My Social Liberation When I Deleted Myself Off Social Media

I did not realize how much deleting Instagram impacted me till I started to write it all down. Oh boy, do I need to get off social media more often because I clearly have a problem. I do want to share some personal thoughts in full detail what I learned about myself through this process.

Disconnection was a social relief

I liked the idea of being off the grid. I didn’t have to be apologetic or guilty to people when I missed something. Because I simply did not know. (This part is a little difficult and kind of mean to explain.) I didn’t have to send half-hearted smiley faces because I truly did not know what was going on. I didn’t have to deal with the guilt of not responding appropriately to certain social media things such as those “subtle” cries for help or showing off (but really you just want to show that you have it all). I just didn’t have to deal with my inner guilt of not being there for people which I realized that I had always needed to do even though, at times, I simply don’t care. I know it is mean and not a big deal. But to me, letting go that inner guilt helped me. (I don’t think I am making sense here so I’ll move on to the next point.)

You didn’t know what’s up with me

The best part was that people didn’t know what I was doing. A negative part of posting my photos was the assumptions that came with it. I heard my fair share of criticism on why I was not employed but yet lived a seemingly awesome life with dinners out or hanging out with friends and family instead of earning my worth. By not posting, I was not giving people the power to criticize or judge me. A part of me took control of what others had over me without me knowing. I didn’t have to worry what to post or if I was going to be the subject of backbiting. Although I enjoyed putting out my photos because I work hard to take and edit them, it also became a way for people to make subtle rude comments at me. Honestly, I had brushed it off as people being annoying but after a while, it affected me. My way of expressing my creativity became a competition between this specific hater. I felt that my freedom of expression became a tool for this person to not only ridicule me but also copyright my creativity. (Yeah people insult me and then “copies” me.)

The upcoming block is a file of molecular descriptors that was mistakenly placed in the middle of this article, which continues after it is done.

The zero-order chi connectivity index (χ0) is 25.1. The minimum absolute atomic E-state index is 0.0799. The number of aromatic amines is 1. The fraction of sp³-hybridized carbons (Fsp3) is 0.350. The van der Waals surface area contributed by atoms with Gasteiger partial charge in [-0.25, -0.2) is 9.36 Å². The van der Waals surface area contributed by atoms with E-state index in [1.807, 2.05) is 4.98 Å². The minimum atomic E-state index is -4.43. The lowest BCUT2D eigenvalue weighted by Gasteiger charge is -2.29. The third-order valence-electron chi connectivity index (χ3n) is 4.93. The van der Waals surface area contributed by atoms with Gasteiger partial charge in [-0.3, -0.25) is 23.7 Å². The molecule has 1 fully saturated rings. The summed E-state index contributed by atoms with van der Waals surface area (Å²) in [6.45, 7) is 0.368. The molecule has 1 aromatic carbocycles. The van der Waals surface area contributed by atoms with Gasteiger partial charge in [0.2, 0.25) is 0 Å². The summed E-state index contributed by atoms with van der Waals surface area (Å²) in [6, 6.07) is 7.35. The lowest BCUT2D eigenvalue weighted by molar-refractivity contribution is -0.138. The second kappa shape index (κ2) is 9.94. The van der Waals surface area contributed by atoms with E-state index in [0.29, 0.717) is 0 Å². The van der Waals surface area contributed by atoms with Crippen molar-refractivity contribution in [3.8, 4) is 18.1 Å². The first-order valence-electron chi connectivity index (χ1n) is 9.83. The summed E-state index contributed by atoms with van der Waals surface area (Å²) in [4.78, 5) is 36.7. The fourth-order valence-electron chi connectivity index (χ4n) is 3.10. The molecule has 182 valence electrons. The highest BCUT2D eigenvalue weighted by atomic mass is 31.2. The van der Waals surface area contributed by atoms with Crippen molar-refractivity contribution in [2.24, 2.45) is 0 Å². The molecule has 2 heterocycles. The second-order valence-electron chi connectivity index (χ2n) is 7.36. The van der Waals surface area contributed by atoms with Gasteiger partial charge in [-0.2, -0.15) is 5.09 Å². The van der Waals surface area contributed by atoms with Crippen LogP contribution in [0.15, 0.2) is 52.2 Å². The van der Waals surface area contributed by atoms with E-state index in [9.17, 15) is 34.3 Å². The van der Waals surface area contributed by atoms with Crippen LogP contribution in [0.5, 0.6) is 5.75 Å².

It was freeing in its own way. People can’t judge you if they don’t know anything about you. And only those who really care about you will find a way to keep in contact with you. This way, you know that there isn’t too much negativity out there.

Keeping it real

All these seem very insignificant. But it means a lot to me. I am at the stage of my life trying to figure out my identity. I just couldn’t deal with my “copyright” being infringed when I had worked hard to find some originality in the way I do things. But of course, nothing is truly original. Everyone is trying to do their own thing and be original in their own way. I really shouldn’t be bothered by people. Sometimes I just got to do what I do and the rest will somehow work out on its own. I enjoyed that disconnecting because I could surround myself with real people that I have in my life. The reality is they are the ones who really care who I am as a person than the person I try to be on social media. I learned to be more genuine in my human interactions and most importantly, with who I am. I had no more distractions in my life. I had to learn to deal with myself.

I never thought that this process of deleting Instagram would make such a difference in my life. It was definitely a self-liberation from something I didn’t know I need to liberate from. It was a break from the world that I needed to save my mental health.


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